There are two types of personal property according to the Texas Estates Code: Tangible personal property which requires a transfer of title such as a car, boat, or motor home, and tangible personal property which does not require the transfer of a title such as heirloom jewelry, family pictures, pieces of artwork, or items located in another item, such as the contents of a cedar chest.
How you handle these items and whether you mention each item in your will depends on whether you want a specific person to inherit the item, or you want your personal representative to distribute the property at his or her discretion.
Handling Your Personal Belongings in Your Will
For your personal belongings that require a transfer of title, you may want to have a beneficiary designated on your title so that it is clear that upon your death, the title to the item, such as a vehicle, is transferred to a specific heir. If you do this, you do not need to name the item in your will.
If you have not named a beneficiary on the title, you will then want to include that item in your will and name the person you want to receive that item.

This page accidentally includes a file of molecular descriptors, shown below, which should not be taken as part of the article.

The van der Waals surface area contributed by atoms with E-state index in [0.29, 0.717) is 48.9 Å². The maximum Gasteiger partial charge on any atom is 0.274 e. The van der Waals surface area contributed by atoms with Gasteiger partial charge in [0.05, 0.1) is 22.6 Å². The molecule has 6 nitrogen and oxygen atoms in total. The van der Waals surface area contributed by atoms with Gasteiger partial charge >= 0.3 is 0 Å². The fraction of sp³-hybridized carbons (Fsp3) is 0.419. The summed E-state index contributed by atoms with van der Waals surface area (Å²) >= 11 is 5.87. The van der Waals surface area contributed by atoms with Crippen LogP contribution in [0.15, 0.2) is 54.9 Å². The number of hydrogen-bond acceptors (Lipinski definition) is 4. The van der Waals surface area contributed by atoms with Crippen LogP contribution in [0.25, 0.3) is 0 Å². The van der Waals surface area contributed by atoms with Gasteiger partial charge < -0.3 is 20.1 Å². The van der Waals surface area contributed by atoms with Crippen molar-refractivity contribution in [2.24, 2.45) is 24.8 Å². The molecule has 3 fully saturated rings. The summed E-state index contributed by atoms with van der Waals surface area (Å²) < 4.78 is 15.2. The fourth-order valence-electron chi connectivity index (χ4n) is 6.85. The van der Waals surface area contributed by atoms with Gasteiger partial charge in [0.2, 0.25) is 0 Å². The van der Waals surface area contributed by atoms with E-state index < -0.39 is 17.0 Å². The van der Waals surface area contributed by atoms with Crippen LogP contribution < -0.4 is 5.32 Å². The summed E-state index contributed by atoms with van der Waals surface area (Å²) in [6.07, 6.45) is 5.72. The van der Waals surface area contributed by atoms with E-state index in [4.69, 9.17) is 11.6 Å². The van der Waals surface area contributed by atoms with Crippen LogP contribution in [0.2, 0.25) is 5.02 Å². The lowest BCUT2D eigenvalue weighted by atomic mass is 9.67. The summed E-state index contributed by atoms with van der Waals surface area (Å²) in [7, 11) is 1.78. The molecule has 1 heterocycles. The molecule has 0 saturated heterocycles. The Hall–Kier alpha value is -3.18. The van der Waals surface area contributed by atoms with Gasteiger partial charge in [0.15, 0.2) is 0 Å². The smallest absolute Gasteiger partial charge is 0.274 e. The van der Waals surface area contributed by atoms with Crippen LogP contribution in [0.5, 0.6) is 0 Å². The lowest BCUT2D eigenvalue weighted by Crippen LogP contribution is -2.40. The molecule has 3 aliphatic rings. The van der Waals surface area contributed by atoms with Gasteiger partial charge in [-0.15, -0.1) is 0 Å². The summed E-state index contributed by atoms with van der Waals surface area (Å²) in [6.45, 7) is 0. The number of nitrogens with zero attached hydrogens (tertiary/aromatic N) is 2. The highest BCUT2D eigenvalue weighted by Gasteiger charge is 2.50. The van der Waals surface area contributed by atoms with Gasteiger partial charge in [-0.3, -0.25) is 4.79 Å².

For every piece of personal property, you want to leave to a specific person, you must name that person in your will. For example, if you want to leave your grand piano to your grandchild or a piece of art to a loved one who has admired it, you must say so specifically in your will.
Handling Your Personal Belongings in a Memorandum
If you do not care who the items go to, you can be general in your will and make a statement like “the contents of my home shall be divided according to a memo I leave.” The memo can list specific items that you want to leave to specific people, e.g. “I would like my pieces of art sold and the proceeds given to X charity.”
You could also say in the memo “the contents of my home shall be distributed according to the discretion of my executor.” This allows you to purchase new personal items without having to update your will every time you do so.
The Memorandum must be signed and dated and then acts as a codicil to your will. This allows you to update the memorandum without needing to execute a new will.
Contact the Reecer Law Firm for More Information
For more information about the best way to leave your personal belongings to your heirs, contact one of our estate planning attorneys at the Reecer Law Firm.
The founder and owner of The Reecer Law Firm, Dena Reecer, is Board Certified in Estate Planning and Probate Law by the Texas Board of Legal Specialization. Contact us for more information about how our attorneys can help you.